That is a puzzling line of argument, however, because it appears to be a non sequitur. Chief Justice Roberts did not deny that a law that eliminates a category of jurisdiction works a change in law. What he said was that Congress may not, in the guise of changing the law, effectively direct the result in a particular case. That objection is equally valid whether Congress directs the result in a particular case by deciding the merits or by deciding that there is no jurisdiction.
According to the dissent, a statute that says “In Smith v. Jones, the court has no jurisdiction” is no more valid than one that says “In Smith v. Jones, Smith wins.” By saying that Congress can change the law governing jurisdiction even as to pending cases, just as it can change the substantive law even as to pending cases, the plurality did not offer a real answer to the dissent’s objection, which was that in neither instance may Congress direct the outcome of a particular case under the guise of changing the law.
That is not to say that the plurality had no good answer to Chief Justice Roberts. Justice Thomas also pointed out that in other cases, the Court had accepted as legitimate exercises of legislative power “narrow statutes that identified specific cases by caption and docket number in their text.” Justice Thomas was on solid ground when he characterized prior case law as drawing the line not between the general and the specific but between acts of Congress that (permissibly) applied to pending cases and those that (impermissibly) reopened final judgments.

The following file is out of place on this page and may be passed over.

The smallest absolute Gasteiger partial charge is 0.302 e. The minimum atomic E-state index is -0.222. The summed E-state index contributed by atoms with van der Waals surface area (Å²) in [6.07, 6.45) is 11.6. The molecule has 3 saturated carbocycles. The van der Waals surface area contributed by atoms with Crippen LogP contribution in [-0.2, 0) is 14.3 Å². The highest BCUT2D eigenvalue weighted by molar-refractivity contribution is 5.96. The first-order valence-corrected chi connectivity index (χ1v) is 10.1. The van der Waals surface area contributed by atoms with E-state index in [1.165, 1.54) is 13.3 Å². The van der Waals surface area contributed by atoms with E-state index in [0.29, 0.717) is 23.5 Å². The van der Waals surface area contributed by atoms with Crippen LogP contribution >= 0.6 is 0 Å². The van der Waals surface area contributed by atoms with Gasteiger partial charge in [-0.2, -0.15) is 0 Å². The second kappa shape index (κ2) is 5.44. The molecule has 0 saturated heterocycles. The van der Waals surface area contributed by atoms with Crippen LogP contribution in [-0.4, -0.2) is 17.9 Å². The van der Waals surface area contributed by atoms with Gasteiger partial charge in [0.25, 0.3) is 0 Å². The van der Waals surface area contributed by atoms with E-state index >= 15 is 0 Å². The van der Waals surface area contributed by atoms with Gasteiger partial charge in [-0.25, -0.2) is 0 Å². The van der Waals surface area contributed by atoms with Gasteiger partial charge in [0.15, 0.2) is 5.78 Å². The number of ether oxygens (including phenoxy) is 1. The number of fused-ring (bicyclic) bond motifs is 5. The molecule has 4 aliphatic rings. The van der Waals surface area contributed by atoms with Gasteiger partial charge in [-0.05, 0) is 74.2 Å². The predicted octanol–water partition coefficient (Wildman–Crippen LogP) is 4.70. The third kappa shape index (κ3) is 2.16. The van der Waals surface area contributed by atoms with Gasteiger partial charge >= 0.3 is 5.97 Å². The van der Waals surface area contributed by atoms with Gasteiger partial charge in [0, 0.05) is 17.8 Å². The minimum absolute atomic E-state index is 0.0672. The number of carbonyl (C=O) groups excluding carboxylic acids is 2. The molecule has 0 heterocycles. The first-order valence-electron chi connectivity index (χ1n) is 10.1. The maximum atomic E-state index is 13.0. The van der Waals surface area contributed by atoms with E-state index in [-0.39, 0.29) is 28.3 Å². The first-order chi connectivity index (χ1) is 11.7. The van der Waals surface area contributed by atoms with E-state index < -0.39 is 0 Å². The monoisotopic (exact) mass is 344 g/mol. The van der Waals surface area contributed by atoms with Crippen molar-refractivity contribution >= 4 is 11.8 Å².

Should Law Be General?
Yet notwithstanding the solid basis in precedent for the plurality’s opinion, one can question its wisdom. Chief Justice Roberts correctly noted that the distinctive feature of legislation as opposed to executive or judicial action is that legislation acts generally. Sometimes a general law will apply to a very small number of concrete cases because it addresses a rare but nonetheless important problem. That does not appear to be what was at stake in Patchak, however, where Congress used the form of general legislation to target a particular lawsuit.
At the same time, it is not clear that the sound principle of generality championed by the dissent can be reduced to an administrable rule of law. How many cases must a law target to count as general? Two? Three? Ten? What if a law targets only one case, but that case is a class action involving many class members? And how are the courts to discern whether a law written in general terms that applies to a small number of cases or even to just one case impermissibly targets those cases rather than only happens to apply to them? Must members of Congress be brought to court to testify about their real motives?
These practical concerns may ultimately explain why the plurality was unwilling to treat the Gun Lake Act as the functional equivalent of a law that said “Patchak loses.” But if practical administrability was the real reason for the decision, the plurality ought to have said so. By instead paying lip service to the proposition that Congress may not enact a law directing the outcome of a particular case, while in practice allowing Congress to circumvent that principle with some minimally astute drafting, Justice Thomas endorsed an empty formalism.